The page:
In 1932, the First Church of Christ Scientist holds its first service in the Lake Forest Masonic Temple. The Masonic Temple is the future home of the Lake Forest-Lake Bluff Historical Society, according to the Lake Forest-Lake Bluff Historical Society timeline.
That same year, Construction begins on new federally-funded Post Office building, designed by Ralph Milman in the art deco style. The new building cost $60,000 to construct. The post office opens the following year
Thanks to a local resident, we are able to provide a glimpse into that 1930s time period through historical police blotters.
The entries are posted practically verbatim, except for the names of the victims or perpetrators of the crimes noted. They provide a fascinating reflection of the times and culture of that era.
Feb. 17, 1936: A woman called to say there were two horses running loose on Onwentsia Road. Notified Mrs. C.E. Pope.
Feb. 7, 1936: A woman came to the station and reported that a woman around town is acting queer. The woman is about 60 years old, dressed in black, grey-haired, weighs about 140 or 150. Gave to squads.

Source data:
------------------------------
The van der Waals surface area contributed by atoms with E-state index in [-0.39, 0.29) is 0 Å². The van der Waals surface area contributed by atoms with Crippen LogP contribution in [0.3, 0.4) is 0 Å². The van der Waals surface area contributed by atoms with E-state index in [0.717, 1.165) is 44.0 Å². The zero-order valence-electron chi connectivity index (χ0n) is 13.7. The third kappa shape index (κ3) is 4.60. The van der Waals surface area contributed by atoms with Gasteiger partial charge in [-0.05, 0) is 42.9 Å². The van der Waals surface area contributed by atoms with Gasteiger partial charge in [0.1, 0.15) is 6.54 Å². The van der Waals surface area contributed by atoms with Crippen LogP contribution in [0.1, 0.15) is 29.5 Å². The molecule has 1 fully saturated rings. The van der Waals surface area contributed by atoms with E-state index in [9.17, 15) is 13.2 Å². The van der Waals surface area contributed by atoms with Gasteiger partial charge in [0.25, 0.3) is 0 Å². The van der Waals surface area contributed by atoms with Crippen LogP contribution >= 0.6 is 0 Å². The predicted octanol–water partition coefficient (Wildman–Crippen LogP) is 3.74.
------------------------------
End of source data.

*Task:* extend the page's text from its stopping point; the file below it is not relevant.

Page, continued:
Feb. 8, 1936: Herman Johnson came to station and said that magazine salesmen are in town that look shady. Call Wally Boutin Gas Station if you locate them. Dunn on call.
Order of Protection
Feb. 1, 1936: A man came to the station and reported that a dog bite him on the hand in the National Tea Store. Gansberg on call, brought dog to station. The owner, a woman residing on West Deerpath Avenue, notified her father to take the dog to Paleys and that dog must have muzzle.
Drawing the Line
Jan. 25, 1936: A woman on Northmoor Road called and said some fellow was hunting near her place. Officer Whalen on call, found it to be John Redmond, and told him that he could not hunt anywhere east of Green Bay Road.
Jan. 12, 1936: In a related case, a woman called and said there were two hunters near his place on King Muir Road. Dunn and Pfister warned these men not to shoot toward houses.
— information courtesy of John Walker.